Guide to not getting sick this fall season


Rachel Maxwell

Washing hands with soap and lukewarm water helps prevent germs from entering the body through contact with the mouth and nose.

Leda Catak, News Editor

As students start school and adapt to the new environment, their surroundings introduce new germs, and their bodies try to remain in homeostasis (from Greek, meaning “steady”).

When one’s body systems do not cooperate the way they need to, the immune system must defend itself and ensure that unknown substances do not take over. When introduced to germs, the hypothalamus gland increases the body’s overall temperature, resulting in a decreased equilibrium.

Often an unstable body produces an insufficient amount of red blood cells, making it difficult to fight through the pathogens in the immune system. The real question pertains; How can students prevent illnesses while being exposed to a whole new environment of fresh germs?

  1. Take good care of your body. For example, make sure to drink plenty of fluids to prevent dehydration. Adding in honey or lemon into hot tea soothes a sore throat. . A hydrated body equals a healthy body. Those who drink water throughout the day ensure proper function for their body systems and help flush toxic waste. When dehydrated, cellular respiration does not occur properly, leading to potential infections.
  2. Rest. Remember all those nap times that you took for granted in Kindergarten? The human body needs to rest and relax through REM, Rapid Eye Movement Cycle, which enables  the body to completely relax and function properly. Allowing the body to relax  permits the immune system to fight against any pathogens that could result  in infectious bacteria entering the body.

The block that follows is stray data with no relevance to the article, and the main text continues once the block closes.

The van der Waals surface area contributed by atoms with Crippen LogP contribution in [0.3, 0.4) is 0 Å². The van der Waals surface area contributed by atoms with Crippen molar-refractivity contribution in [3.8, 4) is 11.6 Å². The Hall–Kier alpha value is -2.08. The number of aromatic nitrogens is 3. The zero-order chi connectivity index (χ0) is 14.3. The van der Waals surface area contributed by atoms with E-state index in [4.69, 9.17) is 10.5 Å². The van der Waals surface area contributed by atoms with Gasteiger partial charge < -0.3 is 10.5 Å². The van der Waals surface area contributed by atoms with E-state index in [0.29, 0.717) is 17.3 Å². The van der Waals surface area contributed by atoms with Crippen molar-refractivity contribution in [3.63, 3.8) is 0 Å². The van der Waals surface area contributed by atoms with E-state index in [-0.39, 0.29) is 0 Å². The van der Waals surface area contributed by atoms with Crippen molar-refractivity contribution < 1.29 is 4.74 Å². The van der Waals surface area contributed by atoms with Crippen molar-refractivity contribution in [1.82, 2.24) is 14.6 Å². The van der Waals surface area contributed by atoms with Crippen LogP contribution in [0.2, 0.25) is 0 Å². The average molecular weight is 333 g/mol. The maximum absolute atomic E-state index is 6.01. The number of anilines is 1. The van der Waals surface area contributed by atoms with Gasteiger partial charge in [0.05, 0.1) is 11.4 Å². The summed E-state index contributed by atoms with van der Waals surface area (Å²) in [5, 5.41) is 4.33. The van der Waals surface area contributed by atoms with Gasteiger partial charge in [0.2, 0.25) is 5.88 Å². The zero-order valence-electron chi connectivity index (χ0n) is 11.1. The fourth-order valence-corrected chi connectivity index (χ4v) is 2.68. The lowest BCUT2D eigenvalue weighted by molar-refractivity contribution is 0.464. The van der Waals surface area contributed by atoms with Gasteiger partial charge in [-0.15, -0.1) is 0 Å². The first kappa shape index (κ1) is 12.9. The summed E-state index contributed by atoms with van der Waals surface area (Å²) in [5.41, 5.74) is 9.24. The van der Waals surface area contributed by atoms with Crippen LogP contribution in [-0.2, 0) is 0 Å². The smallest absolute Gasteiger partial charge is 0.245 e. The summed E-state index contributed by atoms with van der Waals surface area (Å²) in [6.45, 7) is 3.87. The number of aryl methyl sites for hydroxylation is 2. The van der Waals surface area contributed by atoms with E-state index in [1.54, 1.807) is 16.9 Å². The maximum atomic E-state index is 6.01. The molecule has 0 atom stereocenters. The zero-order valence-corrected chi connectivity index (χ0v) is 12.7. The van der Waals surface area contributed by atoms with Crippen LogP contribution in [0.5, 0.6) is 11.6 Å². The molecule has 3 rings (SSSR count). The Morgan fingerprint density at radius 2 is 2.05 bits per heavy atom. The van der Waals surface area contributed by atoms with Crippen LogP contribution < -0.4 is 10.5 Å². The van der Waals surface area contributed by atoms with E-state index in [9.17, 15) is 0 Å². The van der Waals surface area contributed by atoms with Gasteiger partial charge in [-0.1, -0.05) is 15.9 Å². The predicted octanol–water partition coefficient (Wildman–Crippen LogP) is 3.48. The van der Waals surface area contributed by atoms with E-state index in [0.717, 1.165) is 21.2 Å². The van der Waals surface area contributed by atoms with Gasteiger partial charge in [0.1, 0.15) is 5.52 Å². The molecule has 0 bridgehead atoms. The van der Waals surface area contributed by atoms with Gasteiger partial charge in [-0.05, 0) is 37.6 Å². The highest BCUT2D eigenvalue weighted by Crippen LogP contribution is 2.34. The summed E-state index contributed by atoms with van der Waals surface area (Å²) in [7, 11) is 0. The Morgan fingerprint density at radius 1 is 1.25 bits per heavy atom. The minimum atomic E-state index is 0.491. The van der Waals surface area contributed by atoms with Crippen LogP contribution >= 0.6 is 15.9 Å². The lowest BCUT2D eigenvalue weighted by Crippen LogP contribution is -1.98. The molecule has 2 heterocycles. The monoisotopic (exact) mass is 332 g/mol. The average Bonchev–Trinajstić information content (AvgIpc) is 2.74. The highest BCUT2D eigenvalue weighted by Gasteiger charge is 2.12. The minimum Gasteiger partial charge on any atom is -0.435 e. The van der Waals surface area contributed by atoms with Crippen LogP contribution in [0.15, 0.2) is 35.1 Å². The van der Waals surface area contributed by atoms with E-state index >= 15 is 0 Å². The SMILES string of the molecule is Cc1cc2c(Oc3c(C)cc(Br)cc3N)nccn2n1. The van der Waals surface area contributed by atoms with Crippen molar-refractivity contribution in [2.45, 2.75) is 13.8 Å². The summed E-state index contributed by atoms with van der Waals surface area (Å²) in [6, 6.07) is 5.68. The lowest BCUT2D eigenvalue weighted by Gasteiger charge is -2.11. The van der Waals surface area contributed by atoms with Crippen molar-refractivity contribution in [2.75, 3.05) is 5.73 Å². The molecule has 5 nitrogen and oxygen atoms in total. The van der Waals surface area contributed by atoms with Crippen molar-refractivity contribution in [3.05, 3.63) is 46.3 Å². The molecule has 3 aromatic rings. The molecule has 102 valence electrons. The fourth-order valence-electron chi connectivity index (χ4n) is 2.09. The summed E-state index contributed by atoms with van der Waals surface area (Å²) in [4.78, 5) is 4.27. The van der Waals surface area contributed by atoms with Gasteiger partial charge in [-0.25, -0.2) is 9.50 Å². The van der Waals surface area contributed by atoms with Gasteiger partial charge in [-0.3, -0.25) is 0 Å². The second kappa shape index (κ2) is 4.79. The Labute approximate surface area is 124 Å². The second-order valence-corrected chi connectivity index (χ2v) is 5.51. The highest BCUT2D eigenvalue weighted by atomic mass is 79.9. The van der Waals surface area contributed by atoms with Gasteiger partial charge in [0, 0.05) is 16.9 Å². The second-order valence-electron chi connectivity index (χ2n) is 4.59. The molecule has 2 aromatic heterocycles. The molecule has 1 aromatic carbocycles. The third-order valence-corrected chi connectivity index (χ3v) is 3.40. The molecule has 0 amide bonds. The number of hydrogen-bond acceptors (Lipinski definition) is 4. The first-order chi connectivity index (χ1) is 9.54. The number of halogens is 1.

3. Wash your hands. To prevent germs from entering through the nose or mouth, wash hands with soap and lukewarm water. Do not trust anything you touch, especially in school, and carry around an accessible hand sanitizer in your bag.
  4. Exercise. Exercising regularly will improve blood circulation and boost the immune system’s function. Daily exercise can help maintain one’s homeostasis and prevent illnesses.
  5. Go to the doctor. Even with the correct care, in some circumstances, the common cold can easily become an infection. According to American Rhinologic Society, sinus infections serve as the most common infection that pediatricians diagnose. While this situation may seem like a minor issue, physicians must prescribe patients with antibiotics to help cure infections.

At the end of the day, everyone knows their own body and what work best for them. Some people can rest for only two days and will have no problem standing on their feet while continuing with their daily activities. For others, however, they need to seek their physician and need medication such as antibiotics to cure any infections.

Sports Medicine teacher Angie Guggino emphasizes the importance of staying home when sick and how to prevent becoming ill.

“Wash your hands a lot. And please, do not come to school when you have a fever.” Ms. Guggino said.